By Fiona Ellis
In Greek mythology Helios, the sun god, rode across the heavens on a golden chariot pulled by four fiery horses. Our modern day associations with the color yellow, and its close cousin, orange, are equally positive—if slightly less dramatic or romantic. Both makes us think of bright sunshine, fresh citrus, and the abundance of fields at harvest time. But there’s a harsher side to the shades: in the animal world, yellow (often combined with black) signals the danger of an animal or insect likely to sting or bite. Yellow can also bring to mind dry deserts or withered leaves, which in turn have come to symbolize declining power. In Buddhist and Hindu teachings orange, the midpoint between yellow and red, signifies the point of balance between libido and spirit. But Christianity once took a differing view of the color, associating it with greed or gluttony.
Words to describe the color yellow were first recorded many centuries ago, but there are many other roots in other ancient languages, so it is unclear where the name truly originates. It is hardly surprising that people have long needed to describe the color as its history stretches back to cave painting, on through antiquity, and into the birth of the modern color palette. In Imperial China each compass direction had a color associated with it. Yellow was used to indicate the central point between all of them, springing from the idea that the earth in Northern China is yellow in hue. As the emperor was thought to reign from “the middle of the earth,” yellow became a color reserved for the royalty.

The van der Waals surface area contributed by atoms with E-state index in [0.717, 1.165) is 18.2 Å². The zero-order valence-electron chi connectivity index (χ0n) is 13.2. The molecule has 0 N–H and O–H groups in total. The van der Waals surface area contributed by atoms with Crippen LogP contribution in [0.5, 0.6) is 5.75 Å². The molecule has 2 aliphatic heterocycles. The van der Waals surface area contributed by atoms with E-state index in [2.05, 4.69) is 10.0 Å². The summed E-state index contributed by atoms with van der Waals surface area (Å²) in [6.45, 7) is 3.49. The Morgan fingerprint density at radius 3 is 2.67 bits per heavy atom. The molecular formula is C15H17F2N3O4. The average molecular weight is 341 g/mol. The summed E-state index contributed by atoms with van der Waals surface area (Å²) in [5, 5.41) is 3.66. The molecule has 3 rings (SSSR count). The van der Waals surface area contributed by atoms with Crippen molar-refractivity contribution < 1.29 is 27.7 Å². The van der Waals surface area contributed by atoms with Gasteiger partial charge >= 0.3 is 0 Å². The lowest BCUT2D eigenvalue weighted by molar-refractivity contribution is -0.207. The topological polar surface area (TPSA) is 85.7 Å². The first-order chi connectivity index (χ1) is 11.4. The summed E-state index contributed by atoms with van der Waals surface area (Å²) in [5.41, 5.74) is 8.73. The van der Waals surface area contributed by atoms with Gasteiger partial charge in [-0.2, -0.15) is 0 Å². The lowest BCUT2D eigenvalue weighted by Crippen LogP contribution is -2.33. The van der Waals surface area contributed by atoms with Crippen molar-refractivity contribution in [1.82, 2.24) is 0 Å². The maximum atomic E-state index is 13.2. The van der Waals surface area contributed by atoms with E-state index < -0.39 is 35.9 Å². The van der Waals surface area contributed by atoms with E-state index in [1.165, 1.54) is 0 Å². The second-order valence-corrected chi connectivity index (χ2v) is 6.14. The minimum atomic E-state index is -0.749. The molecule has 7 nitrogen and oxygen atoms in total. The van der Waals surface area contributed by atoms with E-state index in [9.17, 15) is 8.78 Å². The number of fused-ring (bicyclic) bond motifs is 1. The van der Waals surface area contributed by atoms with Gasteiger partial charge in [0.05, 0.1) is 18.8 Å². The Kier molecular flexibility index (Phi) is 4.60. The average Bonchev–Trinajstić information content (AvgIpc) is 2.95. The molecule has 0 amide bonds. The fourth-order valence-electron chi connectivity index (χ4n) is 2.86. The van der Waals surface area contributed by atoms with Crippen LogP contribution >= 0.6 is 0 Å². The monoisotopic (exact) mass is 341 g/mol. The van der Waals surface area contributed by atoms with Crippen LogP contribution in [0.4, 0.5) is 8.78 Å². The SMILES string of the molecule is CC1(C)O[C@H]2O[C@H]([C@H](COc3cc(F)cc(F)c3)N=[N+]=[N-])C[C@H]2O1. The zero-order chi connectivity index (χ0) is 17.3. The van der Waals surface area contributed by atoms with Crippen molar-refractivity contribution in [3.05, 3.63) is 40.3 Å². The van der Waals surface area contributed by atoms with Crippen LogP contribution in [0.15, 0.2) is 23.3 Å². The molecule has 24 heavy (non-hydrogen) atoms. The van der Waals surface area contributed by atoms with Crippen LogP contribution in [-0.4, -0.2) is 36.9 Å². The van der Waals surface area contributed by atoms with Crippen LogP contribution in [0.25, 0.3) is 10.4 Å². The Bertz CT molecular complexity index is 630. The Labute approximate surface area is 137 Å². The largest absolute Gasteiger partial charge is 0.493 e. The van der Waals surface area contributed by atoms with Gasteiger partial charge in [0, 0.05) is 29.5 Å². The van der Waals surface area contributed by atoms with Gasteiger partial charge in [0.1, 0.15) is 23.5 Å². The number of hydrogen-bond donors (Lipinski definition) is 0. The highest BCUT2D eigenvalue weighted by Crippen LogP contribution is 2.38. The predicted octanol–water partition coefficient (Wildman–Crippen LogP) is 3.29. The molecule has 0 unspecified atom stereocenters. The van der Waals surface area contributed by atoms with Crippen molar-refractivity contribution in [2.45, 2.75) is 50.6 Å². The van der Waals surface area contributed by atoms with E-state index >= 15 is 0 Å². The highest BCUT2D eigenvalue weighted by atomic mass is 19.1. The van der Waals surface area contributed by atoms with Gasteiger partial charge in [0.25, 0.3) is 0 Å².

The Old English word for the color we know as orange is geoluhread, meaining yellow-red. The word “orange” was adopted after the Spanish word for the orange fruit, naranja, which in turn came from the Sanskrit word nāraṅga. In India, orange is the color of the sacral chakra, which represents joy, creativity, relationships, and reproduction.
The natural sources for yellow and orange pigments date back many centuries and include both minerals and plants. Let’s start with the minerals:
The use of the earth pigment yellow ochre stretches back to the Middle Palaeolithic age. Widely used in cave paintings and human adornment it has been found mixed with wax, resin, egg yolk, and sap. It’s still used in Aboriginal paintings today, and a seam found in the Northern Territory Australia is considered sacred. In Egypt, yellow ochre was mixed with acacia gum to produce a “paint” used for depicting skin tones in architectural decorations.
Yellow was an important color to the Egyptians, and in their search for additional yellow pigments they discovered orpiment. Derived from arsenic sulphide, orpiment is highly toxic earth pigment found in the Sinai Desert and Asia. It was highly prized in Ancient Egypt and used for decorating funeral chambers. Its use spread to Greece and Rome where it continued to be used as a pigment for wall decoration. Moving on to India, painters there used it as an undercolor to bring luminosity to other hues. It was so widely used in murals that the Hindu word for yellow is actually derived from that for orpiment. Orpiment was also an integral part of Chinese painters' palettes because of the wide range of shades it could produce, everything from citron yellow to orange. Its use in the West died out during the 19th century when its toxicity became known. Orpiment also had uses that went beyond pigment. It intrigued alchemists, who tried to extract gold from it and was also made into a paste that was rather dubiously used to prevent hair loss. It was also applied to the tips of arrows as a poison.